The February issue of SECURITY SALES & INTEGRATION includes the feature article “Service With a Recurring Revenue Smile,” which addresses how to successfully incorporate service and maintenance agreements into an installing company’s portfolio. One of the sources cited in the piece was Matthew Ladd, president of Exton, Pa.-based The Protection Bureau.
Ladd is widely viewed as one of the industry’s most savvy CEOs and has much to offer on this valuable topic. Following is the second of a two-part Under Surveillance interview (see Part 1 here) on effective service and maintenance practices. Here, Ladd discusses account takeovers, standardizing equipment and changing alarm communications.
Do you service systems that aren’t served by The Protection Bureau?
Matthew Ladd: We often are approached by prospects and people who we don’t do business with now to take over the service and maintenance of their systems, and we do take over a great deal. We usually end up, depending on the size of this system, sending a technician or engineer out to review the system to determine what shape it’s in now. Sometimes we might take over the system by requiring an inspection first and then developing a service plan afterward. Or [we’ll have them] sign up for a service plan with the understanding that at our first initial inspection, anything that is not operational at that time would be fixed on a fee basis, and from then on it would be covered underneath the service plan. But we find that many of times we are called into existing systems where they are not satisfied with the level of service that they are getting now, or they are having issues with their systems that they would want our services for. Many times, we’ve been able to go out, find out what the problem is that’s been causing them the frustration of the system and fix it right away. Maybe the previous company just didn’t have knowledge enough for the system or capabilities to handle it at the level that we can do it.
What about with the switch over for communicators with the move away from landlines and so forth. Is that a big service area?
We’re seeing that more and more because clients are going away from your basic standard analog lines and either doing away with everything all together or going to more of an IP style. So, there is additional business that has picked up. We have a program where we have cellular dialers that we can put on the systems that lose their analog lines or they decide to give up their analog lines. Actually, a way to show a return on investment to the client that if they do end that cost that they were paying for a phone line, they can go to a cellular service and when the data plan and systems are put together, they can actually do it and have a very quick ROI on going to a cellular or IP type of communication.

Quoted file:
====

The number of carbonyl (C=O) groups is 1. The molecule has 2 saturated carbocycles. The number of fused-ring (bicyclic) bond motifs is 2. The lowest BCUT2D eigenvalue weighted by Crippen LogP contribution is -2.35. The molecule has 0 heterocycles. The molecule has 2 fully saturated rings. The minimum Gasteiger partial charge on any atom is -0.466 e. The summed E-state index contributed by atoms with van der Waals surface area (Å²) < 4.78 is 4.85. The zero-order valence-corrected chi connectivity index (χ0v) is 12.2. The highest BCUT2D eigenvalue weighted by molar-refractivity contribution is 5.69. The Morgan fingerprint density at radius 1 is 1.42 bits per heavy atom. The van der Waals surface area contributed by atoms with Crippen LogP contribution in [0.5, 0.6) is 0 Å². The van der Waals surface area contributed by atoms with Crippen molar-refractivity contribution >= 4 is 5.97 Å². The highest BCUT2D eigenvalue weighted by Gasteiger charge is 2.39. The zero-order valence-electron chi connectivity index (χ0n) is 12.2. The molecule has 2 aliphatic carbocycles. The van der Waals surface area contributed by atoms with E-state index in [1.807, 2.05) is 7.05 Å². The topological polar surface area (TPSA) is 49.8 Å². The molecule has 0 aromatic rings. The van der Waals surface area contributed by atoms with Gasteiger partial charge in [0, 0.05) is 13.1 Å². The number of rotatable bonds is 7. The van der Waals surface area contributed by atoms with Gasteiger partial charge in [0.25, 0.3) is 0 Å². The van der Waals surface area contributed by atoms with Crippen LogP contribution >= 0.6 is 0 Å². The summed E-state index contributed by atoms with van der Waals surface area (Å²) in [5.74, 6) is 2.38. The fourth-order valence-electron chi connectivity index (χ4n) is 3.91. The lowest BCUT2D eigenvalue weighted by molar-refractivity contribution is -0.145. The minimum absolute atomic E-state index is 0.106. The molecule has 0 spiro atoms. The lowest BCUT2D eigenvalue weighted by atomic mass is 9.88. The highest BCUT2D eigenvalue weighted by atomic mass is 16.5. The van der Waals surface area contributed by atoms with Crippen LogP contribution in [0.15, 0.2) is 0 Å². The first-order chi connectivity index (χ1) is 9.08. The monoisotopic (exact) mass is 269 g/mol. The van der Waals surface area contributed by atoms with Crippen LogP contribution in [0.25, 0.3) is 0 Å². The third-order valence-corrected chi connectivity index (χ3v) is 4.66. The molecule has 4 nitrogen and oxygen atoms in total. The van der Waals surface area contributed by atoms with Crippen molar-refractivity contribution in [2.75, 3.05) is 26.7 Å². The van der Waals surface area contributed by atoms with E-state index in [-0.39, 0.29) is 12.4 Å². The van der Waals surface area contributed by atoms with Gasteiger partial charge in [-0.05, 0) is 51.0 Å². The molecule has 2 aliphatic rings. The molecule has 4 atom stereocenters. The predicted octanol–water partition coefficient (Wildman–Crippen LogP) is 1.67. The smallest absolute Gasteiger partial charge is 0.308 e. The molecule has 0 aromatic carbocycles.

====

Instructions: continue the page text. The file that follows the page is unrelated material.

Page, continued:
If you take over an account with types of equipment you don’t generally use, does that present some service challenges?
If we have an application where a client wants us to take over, let’s say it’s an alarm panel and it’s a product that we’re not comfortable with, whether we don’t have the training on it, we will actually upgrade at our cost, the panel. So they might have an ABC type panel, and we would come in and replace it with a system that we’re much more capable with, have multiple stock on. What we found is the amount of time that you can struggle in taking over a system, arranging for lockout codes or anything like that, you’re better off replacing it to begin with. So that’s another proactive approach that we take so that our guys are much more competent when they go out to take over the systems. When you get into some of the higher end systems, it’s not quite as simple, especially some of the larger access control systems because you have a tremendous amount of fieldwork change. We have found that some of our service plan customers have panels that are no longer manufactured, and in some cases, not even supported anymore. If the client does have a service plan with us, we will, at our expense, upgrade that panel if it needs to be replaced.
What measures do you take to meet service needs even in the face of all the inclement weather you see in your area with lines freezing and such?
Living up in the Northeast, you will always deal with inclement weather in the wintertime. The Protection Bureau never closes, especially since we have our central dispatch and remote managed service station. But we have cases when we do get bad weather, a lot of the technicians are dispatched from their homes. We do, of course, notify the clients first to make sure they’re even there because sometimes they close their businesses. But again, we have a set program already in place that our people know what the status is of Protection Bureau and our response to service and how we’re going to handle that. Even through some of the toughest weather, we are still out there to take care of our clients, and at the same time never putting our technicians in any type of jeopardy. The thing is having a plan in advance, not trying to make it up as you go along. We have a special personnel program of people who must come in. We have four-wheel-drive vehicles that we dispatch if need be. The technicians have chains on their vehicles and are there and available to respond because they all understand the importance of the systems we provide, and that our clients are relying on us for their safety.
Having service plans as part of your contracts I would imagine helps minimize false alarms?
It does. We’ve always found throughout the 30-plus years we’ve been around that any system that is properly installed, and most importantly, properly maintained, does alleviate false alarms. That’s what the inspections help create to make sure the systems are working properly at the time, so you can alleviate that. A system with a service plan, when you look at everything at the end, services with a client is the best because they have fewer issues.